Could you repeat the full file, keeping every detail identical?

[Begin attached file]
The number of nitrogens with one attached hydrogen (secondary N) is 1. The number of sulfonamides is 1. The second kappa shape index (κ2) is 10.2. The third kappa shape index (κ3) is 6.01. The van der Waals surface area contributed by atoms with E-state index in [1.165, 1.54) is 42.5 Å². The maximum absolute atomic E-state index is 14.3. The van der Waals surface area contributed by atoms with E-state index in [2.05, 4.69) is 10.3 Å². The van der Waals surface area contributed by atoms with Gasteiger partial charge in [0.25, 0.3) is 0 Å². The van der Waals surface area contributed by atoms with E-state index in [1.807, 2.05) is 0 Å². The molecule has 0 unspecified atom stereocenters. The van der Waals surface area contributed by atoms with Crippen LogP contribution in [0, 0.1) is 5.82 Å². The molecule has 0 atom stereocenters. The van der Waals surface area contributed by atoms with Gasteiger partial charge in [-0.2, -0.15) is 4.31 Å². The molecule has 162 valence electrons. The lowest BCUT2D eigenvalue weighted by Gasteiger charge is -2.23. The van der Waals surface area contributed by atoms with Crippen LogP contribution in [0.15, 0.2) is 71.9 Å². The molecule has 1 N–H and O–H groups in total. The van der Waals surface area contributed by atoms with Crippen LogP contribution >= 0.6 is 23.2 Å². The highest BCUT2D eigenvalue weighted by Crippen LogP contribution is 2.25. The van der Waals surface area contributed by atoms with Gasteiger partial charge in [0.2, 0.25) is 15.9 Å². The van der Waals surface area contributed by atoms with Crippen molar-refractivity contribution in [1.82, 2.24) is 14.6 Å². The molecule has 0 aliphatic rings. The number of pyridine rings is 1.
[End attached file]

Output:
The number of nitrogens with one attached hydrogen (secondary N) is 1. The number of sulfonamides is 1. The second kappa shape index (κ2) is 10.2. The third kappa shape index (κ3) is 6.01. The van der Waals surface area contributed by atoms with E-state index in [1.165, 1.54) is 42.5 Å². The maximum absolute atomic E-state index is 14.3. The van der Waals surface area contributed by atoms with E-state index in [2.05, 4.69) is 10.3 Å². The van der Waals surface area contributed by atoms with Gasteiger partial charge in [0.25, 0.3) is 0 Å². The van der Waals surface area contributed by atoms with E-state index in [1.807, 2.05) is 0 Å². The molecule has 0 unspecified atom stereocenters. The van der Waals surface area contributed by atoms with Crippen LogP contribution in [0, 0.1) is 5.82 Å². The molecule has 0 atom stereocenters. The van der Waals surface area contributed by atoms with Gasteiger partial charge in [-0.2, -0.15) is 4.31 Å². The molecule has 162 valence electrons. The lowest BCUT2D eigenvalue weighted by Gasteiger charge is -2.23. The van der Waals surface area contributed by atoms with Crippen LogP contribution in [0.15, 0.2) is 71.9 Å². The molecule has 1 N–H and O–H groups in total. The van der Waals surface area contributed by atoms with Crippen LogP contribution >= 0.6 is 23.2 Å². The highest BCUT2D eigenvalue weighted by Crippen LogP contribution is 2.25. The van der Waals surface area contributed by atoms with Gasteiger partial charge in [0.2, 0.25) is 15.9 Å². The van der Waals surface area contributed by atoms with Crippen molar-refractivity contribution in [1.82, 2.24) is 14.6 Å². The molecule has 0 aliphatic rings. The number of pyridine rings is 1.